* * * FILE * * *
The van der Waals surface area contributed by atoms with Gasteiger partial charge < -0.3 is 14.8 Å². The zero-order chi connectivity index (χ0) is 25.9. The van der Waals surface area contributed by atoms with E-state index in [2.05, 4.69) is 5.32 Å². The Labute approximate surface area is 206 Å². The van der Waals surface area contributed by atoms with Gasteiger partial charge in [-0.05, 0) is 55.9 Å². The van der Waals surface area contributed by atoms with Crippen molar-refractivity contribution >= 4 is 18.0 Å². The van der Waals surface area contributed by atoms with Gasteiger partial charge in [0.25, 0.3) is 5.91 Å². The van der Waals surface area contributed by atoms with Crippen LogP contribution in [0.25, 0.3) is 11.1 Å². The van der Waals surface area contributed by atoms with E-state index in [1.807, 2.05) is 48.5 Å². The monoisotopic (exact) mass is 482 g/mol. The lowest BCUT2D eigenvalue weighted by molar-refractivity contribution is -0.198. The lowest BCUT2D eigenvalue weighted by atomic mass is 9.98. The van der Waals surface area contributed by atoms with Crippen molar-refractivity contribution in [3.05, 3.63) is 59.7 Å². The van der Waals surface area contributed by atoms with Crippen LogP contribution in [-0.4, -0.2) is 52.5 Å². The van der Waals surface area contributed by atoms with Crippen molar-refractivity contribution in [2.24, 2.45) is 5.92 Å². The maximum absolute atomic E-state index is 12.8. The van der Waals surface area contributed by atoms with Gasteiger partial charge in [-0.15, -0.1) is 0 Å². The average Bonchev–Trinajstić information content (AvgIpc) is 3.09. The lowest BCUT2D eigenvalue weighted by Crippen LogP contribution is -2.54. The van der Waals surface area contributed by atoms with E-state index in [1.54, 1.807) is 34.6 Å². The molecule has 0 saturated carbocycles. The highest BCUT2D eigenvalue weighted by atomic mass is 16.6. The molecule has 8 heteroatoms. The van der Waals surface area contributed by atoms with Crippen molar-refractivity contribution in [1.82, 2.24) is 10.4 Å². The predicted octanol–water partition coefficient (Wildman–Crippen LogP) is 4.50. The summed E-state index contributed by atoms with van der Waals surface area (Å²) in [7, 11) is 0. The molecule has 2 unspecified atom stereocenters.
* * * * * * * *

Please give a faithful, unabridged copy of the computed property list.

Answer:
The van der Waals surface area contributed by atoms with Gasteiger partial charge < -0.3 is 14.8 Å². The zero-order chi connectivity index (χ0) is 25.9. The van der Waals surface area contributed by atoms with E-state index in [2.05, 4.69) is 5.32 Å². The Labute approximate surface area is 206 Å². The van der Waals surface area contributed by atoms with Gasteiger partial charge in [-0.05, 0) is 55.9 Å². The van der Waals surface area contributed by atoms with Crippen molar-refractivity contribution >= 4 is 18.0 Å². The van der Waals surface area contributed by atoms with Gasteiger partial charge in [0.25, 0.3) is 5.91 Å². The van der Waals surface area contributed by atoms with Crippen LogP contribution in [0.25, 0.3) is 11.1 Å². The van der Waals surface area contributed by atoms with E-state index in [1.807, 2.05) is 48.5 Å². The monoisotopic (exact) mass is 482 g/mol. The lowest BCUT2D eigenvalue weighted by molar-refractivity contribution is -0.198. The lowest BCUT2D eigenvalue weighted by atomic mass is 9.98. The van der Waals surface area contributed by atoms with Crippen molar-refractivity contribution in [3.05, 3.63) is 59.7 Å². The van der Waals surface area contributed by atoms with Crippen LogP contribution in [-0.4, -0.2) is 52.5 Å². The van der Waals surface area contributed by atoms with Crippen molar-refractivity contribution in [2.24, 2.45) is 5.92 Å². The maximum absolute atomic E-state index is 12.8. The van der Waals surface area contributed by atoms with Gasteiger partial charge in [-0.15, -0.1) is 0 Å². The average Bonchev–Trinajstić information content (AvgIpc) is 3.09. The lowest BCUT2D eigenvalue weighted by Crippen LogP contribution is -2.54. The van der Waals surface area contributed by atoms with E-state index in [1.54, 1.807) is 34.6 Å². The molecule has 0 saturated carbocycles. The highest BCUT2D eigenvalue weighted by atomic mass is 16.6. The molecule has 8 heteroatoms. The van der Waals surface area contributed by atoms with Crippen molar-refractivity contribution in [1.82, 2.24) is 10.4 Å². The predicted octanol–water partition coefficient (Wildman–Crippen LogP) is 4.50. The summed E-state index contributed by atoms with van der Waals surface area (Å²) in [7, 11) is 0. The molecule has 2 unspecified atom stereocenters.